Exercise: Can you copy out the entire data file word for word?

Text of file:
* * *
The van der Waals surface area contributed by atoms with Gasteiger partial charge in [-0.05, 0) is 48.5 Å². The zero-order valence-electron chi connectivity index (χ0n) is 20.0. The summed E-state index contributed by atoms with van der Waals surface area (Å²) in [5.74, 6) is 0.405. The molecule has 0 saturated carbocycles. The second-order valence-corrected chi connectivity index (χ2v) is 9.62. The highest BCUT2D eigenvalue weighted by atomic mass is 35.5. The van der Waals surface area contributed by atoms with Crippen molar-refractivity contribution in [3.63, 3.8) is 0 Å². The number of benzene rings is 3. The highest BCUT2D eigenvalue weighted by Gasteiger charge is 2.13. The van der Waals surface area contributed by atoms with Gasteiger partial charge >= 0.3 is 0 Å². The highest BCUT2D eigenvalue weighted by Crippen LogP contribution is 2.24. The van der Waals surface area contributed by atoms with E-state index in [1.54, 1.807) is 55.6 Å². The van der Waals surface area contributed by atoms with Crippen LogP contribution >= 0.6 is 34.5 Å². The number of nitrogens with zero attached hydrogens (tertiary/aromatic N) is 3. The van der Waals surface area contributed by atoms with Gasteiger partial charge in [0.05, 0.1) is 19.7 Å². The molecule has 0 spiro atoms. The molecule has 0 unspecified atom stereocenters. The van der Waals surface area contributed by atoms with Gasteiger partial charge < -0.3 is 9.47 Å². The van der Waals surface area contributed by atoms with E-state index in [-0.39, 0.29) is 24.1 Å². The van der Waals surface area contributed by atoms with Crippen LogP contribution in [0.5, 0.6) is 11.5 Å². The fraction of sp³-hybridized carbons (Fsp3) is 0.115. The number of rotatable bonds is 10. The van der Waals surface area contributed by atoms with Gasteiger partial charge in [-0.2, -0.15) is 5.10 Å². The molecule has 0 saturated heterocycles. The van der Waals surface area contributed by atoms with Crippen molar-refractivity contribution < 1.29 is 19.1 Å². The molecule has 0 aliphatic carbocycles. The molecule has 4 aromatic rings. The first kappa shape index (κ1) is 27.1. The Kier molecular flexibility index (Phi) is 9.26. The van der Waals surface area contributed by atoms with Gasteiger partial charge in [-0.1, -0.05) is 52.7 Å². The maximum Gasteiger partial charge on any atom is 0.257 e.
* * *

The van der Waals surface area contributed by atoms with Gasteiger partial charge in [-0.05, 0) is 48.5 Å². The zero-order valence-electron chi connectivity index (χ0n) is 20.0. The summed E-state index contributed by atoms with van der Waals surface area (Å²) in [5.74, 6) is 0.405. The molecule has 0 saturated carbocycles. The second-order valence-corrected chi connectivity index (χ2v) is 9.62. The highest BCUT2D eigenvalue weighted by atomic mass is 35.5. The van der Waals surface area contributed by atoms with Crippen molar-refractivity contribution in [3.63, 3.8) is 0 Å². The number of benzene rings is 3. The highest BCUT2D eigenvalue weighted by Gasteiger charge is 2.13. The van der Waals surface area contributed by atoms with Gasteiger partial charge >= 0.3 is 0 Å². The highest BCUT2D eigenvalue weighted by Crippen LogP contribution is 2.24. The van der Waals surface area contributed by atoms with E-state index in [1.54, 1.807) is 55.6 Å². The van der Waals surface area contributed by atoms with Crippen LogP contribution >= 0.6 is 34.5 Å². The number of nitrogens with zero attached hydrogens (tertiary/aromatic N) is 3. The van der Waals surface area contributed by atoms with Gasteiger partial charge in [0.05, 0.1) is 19.7 Å². The molecule has 0 spiro atoms. The molecule has 0 unspecified atom stereocenters. The van der Waals surface area contributed by atoms with Gasteiger partial charge < -0.3 is 9.47 Å². The van der Waals surface area contributed by atoms with E-state index in [-0.39, 0.29) is 24.1 Å². The van der Waals surface area contributed by atoms with Crippen LogP contribution in [0.5, 0.6) is 11.5 Å². The fraction of sp³-hybridized carbons (Fsp3) is 0.115. The number of rotatable bonds is 10. The van der Waals surface area contributed by atoms with Gasteiger partial charge in [-0.2, -0.15) is 5.10 Å². The molecule has 0 saturated heterocycles. The van der Waals surface area contributed by atoms with Crippen molar-refractivity contribution < 1.29 is 19.1 Å². The molecule has 0 aliphatic carbocycles. The molecule has 4 aromatic rings. The first kappa shape index (κ1) is 27.1. The Kier molecular flexibility index (Phi) is 9.26. The van der Waals surface area contributed by atoms with Gasteiger partial charge in [-0.1, -0.05) is 52.7 Å². The maximum Gasteiger partial charge on any atom is 0.257 e.